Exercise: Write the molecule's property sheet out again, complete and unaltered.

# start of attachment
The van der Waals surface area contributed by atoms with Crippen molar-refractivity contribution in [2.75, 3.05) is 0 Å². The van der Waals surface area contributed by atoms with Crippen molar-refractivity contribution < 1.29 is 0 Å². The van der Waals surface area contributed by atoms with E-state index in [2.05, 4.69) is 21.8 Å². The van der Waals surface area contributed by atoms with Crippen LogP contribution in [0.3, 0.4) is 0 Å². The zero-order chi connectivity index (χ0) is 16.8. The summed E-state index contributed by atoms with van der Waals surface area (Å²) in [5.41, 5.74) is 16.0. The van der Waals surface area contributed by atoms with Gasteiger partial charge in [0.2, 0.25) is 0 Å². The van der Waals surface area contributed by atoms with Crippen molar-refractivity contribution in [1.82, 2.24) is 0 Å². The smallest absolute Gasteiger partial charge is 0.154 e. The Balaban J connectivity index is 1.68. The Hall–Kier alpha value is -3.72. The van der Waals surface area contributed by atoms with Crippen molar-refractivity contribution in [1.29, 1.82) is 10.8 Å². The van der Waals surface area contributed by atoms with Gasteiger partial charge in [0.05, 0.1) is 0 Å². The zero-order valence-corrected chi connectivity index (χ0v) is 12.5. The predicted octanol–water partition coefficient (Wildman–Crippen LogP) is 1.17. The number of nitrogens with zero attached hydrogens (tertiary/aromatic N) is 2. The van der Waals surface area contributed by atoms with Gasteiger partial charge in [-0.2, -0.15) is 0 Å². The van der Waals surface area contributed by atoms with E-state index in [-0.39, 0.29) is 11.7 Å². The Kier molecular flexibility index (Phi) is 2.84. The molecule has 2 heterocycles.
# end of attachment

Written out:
The van der Waals surface area contributed by atoms with Crippen molar-refractivity contribution in [2.75, 3.05) is 0 Å². The van der Waals surface area contributed by atoms with Crippen molar-refractivity contribution < 1.29 is 0 Å². The van der Waals surface area contributed by atoms with E-state index in [2.05, 4.69) is 21.8 Å². The van der Waals surface area contributed by atoms with Crippen LogP contribution in [0.3, 0.4) is 0 Å². The zero-order chi connectivity index (χ0) is 16.8. The summed E-state index contributed by atoms with van der Waals surface area (Å²) in [5.41, 5.74) is 16.0. The van der Waals surface area contributed by atoms with Gasteiger partial charge in [0.2, 0.25) is 0 Å². The van der Waals surface area contributed by atoms with Crippen molar-refractivity contribution in [1.82, 2.24) is 0 Å². The smallest absolute Gasteiger partial charge is 0.154 e. The Balaban J connectivity index is 1.68. The Hall–Kier alpha value is -3.72. The van der Waals surface area contributed by atoms with Crippen molar-refractivity contribution in [1.29, 1.82) is 10.8 Å². The van der Waals surface area contributed by atoms with Gasteiger partial charge in [0.05, 0.1) is 0 Å². The zero-order valence-corrected chi connectivity index (χ0v) is 12.5. The predicted octanol–water partition coefficient (Wildman–Crippen LogP) is 1.17. The number of nitrogens with zero attached hydrogens (tertiary/aromatic N) is 2. The van der Waals surface area contributed by atoms with Gasteiger partial charge in [-0.2, -0.15) is 0 Å². The van der Waals surface area contributed by atoms with E-state index in [-0.39, 0.29) is 11.7 Å². The Kier molecular flexibility index (Phi) is 2.84. The molecule has 2 heterocycles.